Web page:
2x2s and the Experienced Dog
This is a question that keeps coming up with dogs learning the 2x2s for the first time but have had previous experience with weaving.
What often happens with these dogs is that, even though you may establish the Reward Line, when you send the dog from high on the arc the dog often will choose the other end of the weave poles as shown here in the accompanying diagram 1. This is not at all uncommon. Even though you may have established “value” in the reward line, with a dog that is experienced a weave work they may view the picture differently. You are working against the competing “value” the dog has learned through the weaving he already has done. In that if the poles were heading out to the right in the diagram rather than to the left (as the reward line dictates) the dog would be correct.
I find the best way to avoid this conflict is to load up the reward line heavily first before going high on the arc. I see this with my own dogs when I am doing a 2 pole demo (with one of my experienced dogs) but it is quickly eliminated if I initially send the dog
from a position where there will be less confusion so the dog has a better chance at choosing correctly. That is, I don’t put the dog “high on the arc” before I have completely established where they the reward line is going (hence the imaginary rest of the poles) as in diagram 2.
Even though I don’t normally like sending a dog from a straight on or easy approach too often (what I refer to as the “thin slice of the pie,” ) I would not move this more experienced but currently confused dog out of the shaded area until he has chosen correctly at least 5 times in a row. ***NOTE: this is not the norm. Repeat, I will only do this with a weaving-savvy dog that is showing confusion.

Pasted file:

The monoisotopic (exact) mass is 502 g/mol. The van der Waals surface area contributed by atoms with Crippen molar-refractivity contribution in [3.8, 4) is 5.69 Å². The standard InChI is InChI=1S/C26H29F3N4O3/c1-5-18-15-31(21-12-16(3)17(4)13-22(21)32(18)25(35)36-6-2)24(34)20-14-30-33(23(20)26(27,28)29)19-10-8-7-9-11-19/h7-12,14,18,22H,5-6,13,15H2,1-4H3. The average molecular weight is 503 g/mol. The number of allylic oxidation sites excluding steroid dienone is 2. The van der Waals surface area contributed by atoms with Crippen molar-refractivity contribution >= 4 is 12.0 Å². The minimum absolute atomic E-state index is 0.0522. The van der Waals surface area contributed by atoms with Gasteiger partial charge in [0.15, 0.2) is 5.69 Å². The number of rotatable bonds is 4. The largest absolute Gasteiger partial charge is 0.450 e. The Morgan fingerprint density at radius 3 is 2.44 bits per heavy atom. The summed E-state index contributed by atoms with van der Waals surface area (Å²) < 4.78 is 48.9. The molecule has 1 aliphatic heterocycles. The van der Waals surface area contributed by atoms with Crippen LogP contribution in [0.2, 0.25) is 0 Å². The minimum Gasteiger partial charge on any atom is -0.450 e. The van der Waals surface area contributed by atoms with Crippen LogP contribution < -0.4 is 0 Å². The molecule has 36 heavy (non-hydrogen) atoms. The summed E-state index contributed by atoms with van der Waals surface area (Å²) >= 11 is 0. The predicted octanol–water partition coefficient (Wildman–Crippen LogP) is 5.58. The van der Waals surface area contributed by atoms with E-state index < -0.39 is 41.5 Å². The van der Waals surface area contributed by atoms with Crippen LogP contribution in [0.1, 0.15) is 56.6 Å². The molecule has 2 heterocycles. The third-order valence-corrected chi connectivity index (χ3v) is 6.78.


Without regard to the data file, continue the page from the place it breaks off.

If the dog is still struggling after you have heavily rewarded the correct “way” on the reward line for your dog, you can try to add a jump at the end as shown in diagram 3.
I really don’t like to do this because the reward often comes after the jump rather than after the poles but to avoid too many failures (too many is determined by your dog) I can see this option working. It is not something I have ever needed to do with my own dogs or my students dogs, likely because of all of the shaping they have had, but give it a go and let me know if it helps out those of you whose dogs are still struggling.
Today I am grateful for the great group of people we have at our contacts and weaves workshop the last two days. Major breakthroughs with a lot of dogs!